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I'm building a web-based chat app which will need to make an AJAX request for every message sent or received. I'd like the data to be encrypted and am leaning towards running AJAX (with long-polling) over HTTPS.

However, since the frequency of requests here is a lot higher than with basic web browsing, I'd like to get a better understanding of the overhead (network usage, time, server CPU, client CPU) in setting up the encrypted connection for each HTTPS request.

Aside from any general info/advice, I'm curious about:

  • As a very rough approximation, how much extra time does an HTTPS request take compared to HTTP? Assume content length of 1 byte and an average PC.
  • Will every AJAX request after the first have anything significant cached, allowing it to establish the connection quicker? If so, how much quicker?

Thank you in advance :-)

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2 Answers 2

up vote 1 down vote accepted

Everything in HTTPS is slower. Personal information shouldn't be cached, you have encryption on both ends, and an SSL handshake is relatively slow.

Long-polling will help. Long keep-alives are good. Enabling SSL sessions on your server will avoid a lot of the overhead as well.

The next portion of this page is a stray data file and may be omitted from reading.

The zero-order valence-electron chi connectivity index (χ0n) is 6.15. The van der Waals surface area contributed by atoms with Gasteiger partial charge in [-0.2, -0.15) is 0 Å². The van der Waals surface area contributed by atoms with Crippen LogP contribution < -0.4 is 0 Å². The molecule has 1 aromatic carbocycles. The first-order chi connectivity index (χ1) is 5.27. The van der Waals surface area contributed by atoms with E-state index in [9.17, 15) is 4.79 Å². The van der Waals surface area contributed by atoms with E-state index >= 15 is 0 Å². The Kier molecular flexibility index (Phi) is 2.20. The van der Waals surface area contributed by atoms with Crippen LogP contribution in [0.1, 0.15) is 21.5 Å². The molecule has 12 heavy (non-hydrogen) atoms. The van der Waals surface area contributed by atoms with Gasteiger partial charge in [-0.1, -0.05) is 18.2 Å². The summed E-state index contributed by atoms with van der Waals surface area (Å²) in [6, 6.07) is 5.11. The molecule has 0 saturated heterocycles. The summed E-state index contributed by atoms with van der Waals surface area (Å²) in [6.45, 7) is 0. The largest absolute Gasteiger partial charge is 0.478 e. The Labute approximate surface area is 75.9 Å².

The real trick is going to be doing load-balancing or any sort of legitimate caching. Not sure how much that will come into play in your system, being a chat server, but it's something to consider.

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"Nothing can be cached": actually, that's not correct. –  Bruno Feb 13 '12 at 21:51
True. I've updated my answer a bit. Then comes the question of "can vs. should". –  Jordan Feb 14 '12 at 5:35

You'll get more information from this article.

Most of the overhead is in the handshake (exchanging certificates, checking for their revocation, ...). Session resumption and the recent false start extension helps in that respect. In my experience, the worse case scenario happens when using client-certificate authentication and advertising too many CAs (the CertificateRequest message sent by the server can even become too big); this is quite rare since in practice, when you use client-certificate authentication, you would only accept client-certificates from a limited number of CAs.

If you configure your server properly (for resources for which it's appropriate), you can also enable browser caching for resources served over HTTPS, using Cache-Control: public.

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